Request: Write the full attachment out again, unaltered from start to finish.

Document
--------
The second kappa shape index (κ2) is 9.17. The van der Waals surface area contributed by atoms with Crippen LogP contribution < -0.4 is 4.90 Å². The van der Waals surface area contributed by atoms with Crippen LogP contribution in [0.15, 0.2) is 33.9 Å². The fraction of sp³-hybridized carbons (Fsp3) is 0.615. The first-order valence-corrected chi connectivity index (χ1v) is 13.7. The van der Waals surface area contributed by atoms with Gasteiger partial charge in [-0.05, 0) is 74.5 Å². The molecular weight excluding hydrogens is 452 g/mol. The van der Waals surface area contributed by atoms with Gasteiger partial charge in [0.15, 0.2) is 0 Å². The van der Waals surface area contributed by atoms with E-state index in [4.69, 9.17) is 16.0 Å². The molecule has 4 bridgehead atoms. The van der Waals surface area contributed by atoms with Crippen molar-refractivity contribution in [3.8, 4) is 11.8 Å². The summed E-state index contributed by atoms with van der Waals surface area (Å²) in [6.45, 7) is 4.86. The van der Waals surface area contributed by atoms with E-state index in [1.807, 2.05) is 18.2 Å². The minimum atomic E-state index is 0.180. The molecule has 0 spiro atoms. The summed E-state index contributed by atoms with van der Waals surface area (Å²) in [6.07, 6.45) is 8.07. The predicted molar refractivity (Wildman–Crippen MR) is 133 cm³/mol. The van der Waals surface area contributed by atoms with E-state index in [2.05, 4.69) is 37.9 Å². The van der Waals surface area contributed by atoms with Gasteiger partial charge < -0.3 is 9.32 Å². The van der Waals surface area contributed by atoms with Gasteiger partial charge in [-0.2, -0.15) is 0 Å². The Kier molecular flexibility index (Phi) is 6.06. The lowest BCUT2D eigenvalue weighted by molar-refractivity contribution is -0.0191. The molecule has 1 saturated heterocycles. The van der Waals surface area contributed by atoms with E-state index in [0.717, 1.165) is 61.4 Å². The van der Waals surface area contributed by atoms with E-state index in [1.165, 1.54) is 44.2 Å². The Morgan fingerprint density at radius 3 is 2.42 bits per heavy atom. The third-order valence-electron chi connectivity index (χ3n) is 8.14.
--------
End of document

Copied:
The second kappa shape index (κ2) is 9.17. The van der Waals surface area contributed by atoms with Crippen LogP contribution < -0.4 is 4.90 Å². The van der Waals surface area contributed by atoms with Crippen LogP contribution in [0.15, 0.2) is 33.9 Å². The fraction of sp³-hybridized carbons (Fsp3) is 0.615. The first-order valence-corrected chi connectivity index (χ1v) is 13.7. The van der Waals surface area contributed by atoms with Gasteiger partial charge in [-0.05, 0) is 74.5 Å². The molecular weight excluding hydrogens is 452 g/mol. The van der Waals surface area contributed by atoms with Gasteiger partial charge in [0.15, 0.2) is 0 Å². The van der Waals surface area contributed by atoms with E-state index in [4.69, 9.17) is 16.0 Å². The molecule has 4 bridgehead atoms. The van der Waals surface area contributed by atoms with Crippen molar-refractivity contribution in [3.8, 4) is 11.8 Å². The summed E-state index contributed by atoms with van der Waals surface area (Å²) in [6.45, 7) is 4.86. The van der Waals surface area contributed by atoms with E-state index in [1.807, 2.05) is 18.2 Å². The minimum atomic E-state index is 0.180. The molecule has 0 spiro atoms. The summed E-state index contributed by atoms with van der Waals surface area (Å²) in [6.07, 6.45) is 8.07. The predicted molar refractivity (Wildman–Crippen MR) is 133 cm³/mol. The van der Waals surface area contributed by atoms with E-state index in [2.05, 4.69) is 37.9 Å². The van der Waals surface area contributed by atoms with Gasteiger partial charge < -0.3 is 9.32 Å². The van der Waals surface area contributed by atoms with Gasteiger partial charge in [-0.2, -0.15) is 0 Å². The Kier molecular flexibility index (Phi) is 6.06. The lowest BCUT2D eigenvalue weighted by molar-refractivity contribution is -0.0191. The molecule has 1 saturated heterocycles. The van der Waals surface area contributed by atoms with E-state index in [0.717, 1.165) is 61.4 Å². The van der Waals surface area contributed by atoms with E-state index in [1.165, 1.54) is 44.2 Å². The Morgan fingerprint density at radius 3 is 2.42 bits per heavy atom. The third-order valence-electron chi connectivity index (χ3n) is 8.14.